A New Year’s toast on foreign seas

Published 8:00 am Saturday, December 31, 2022

By Howard Bahr
Guest Columnist

A salute to MSGT Gene Hays for his memories of Christmas, 1967, in Vietnam. As it happened, my ship, USS Fort Marion, spent that very day unloading a battery of USMC eight-inch howitzers onto barges in the cold rain of Da Nang harbor.

We got underway on St. Stephen’s day, bound for the Philippines, thence for San Diego and home.

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New Year’s Eve, we were steaming alone several hundred miles west of Pearl. There is no darkness like that of a starless night at sea, but now, far from the combat zone, the ship could show her running lights and masthead light, and a soft red glow spilled from the open hatches of the pilot house.

Down below, the off-watch was awake, every man, in anticipation of that magical hour when the old tired year, with its wars and tumults, would pass into history.

As the hour approached, some of us went topside, coffee cups filled with fresh brew from the mess decks.

The air was just brisk enough to make the coffee taste righteous. We leaned against the rim of a gun tub and listened to the sea as it ran beneath us.

We watched the sparkle of phosphorus in the bow wake and talked quietly as men will do in the presence of a vast mystery. At 2355, one of us, a Corpsman, produced a contraband flask of cheap whiskey and poured a shot into each of our coffee cups. We consulted our watches.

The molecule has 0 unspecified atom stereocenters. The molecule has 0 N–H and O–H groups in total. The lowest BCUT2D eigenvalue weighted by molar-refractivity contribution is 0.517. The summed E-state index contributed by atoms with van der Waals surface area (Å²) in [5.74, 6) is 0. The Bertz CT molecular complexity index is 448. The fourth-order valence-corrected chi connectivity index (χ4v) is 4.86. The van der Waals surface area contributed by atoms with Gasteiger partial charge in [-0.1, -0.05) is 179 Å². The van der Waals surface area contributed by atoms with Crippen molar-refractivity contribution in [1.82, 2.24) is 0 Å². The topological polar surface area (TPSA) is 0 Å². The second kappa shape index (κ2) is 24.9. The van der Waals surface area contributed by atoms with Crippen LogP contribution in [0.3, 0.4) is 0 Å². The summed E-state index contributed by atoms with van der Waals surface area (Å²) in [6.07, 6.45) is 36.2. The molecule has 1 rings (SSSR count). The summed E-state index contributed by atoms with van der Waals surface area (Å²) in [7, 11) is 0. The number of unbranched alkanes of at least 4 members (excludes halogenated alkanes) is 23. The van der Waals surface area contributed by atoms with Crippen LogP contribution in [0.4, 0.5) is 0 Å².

Midnight! According to Naval tradition, the ship’s bell struck twelve, then the whistle lifted his prodigious voice into the night. We held our ears as the sound cried out over the dark waters, away and away into the emptiness of the sea.

When the whistle ceased, the Bosun of the Watch piped “All Hands,” and the youngest member of the crew announced “Happy New Year” over the 1MC. Suddenly, it was 1968. Like all mortals, we knew not what the new year held, only that something awaited us out there–a great deal, as it turned out.

The Corpsman raised his cup. “Happy New Year, boys,” he said, “and may God have mercy on us all.”

That was our toast. Since that night, fifty-five brand-new years have come and gone. Fort Marion sleeps at the bottom of the Taiwan Strait, part of a fisheries reef, and soon no one will remain to remember her.

But Time rolls on, changeless as the wide Pacific itself, and always there is the promise of tomorrow. Let us raise a cup of joy, then, and be glad we got a chance to hang around.

Howard Bahr lives in Oxford. You may write him at brerfox1946@gmail.com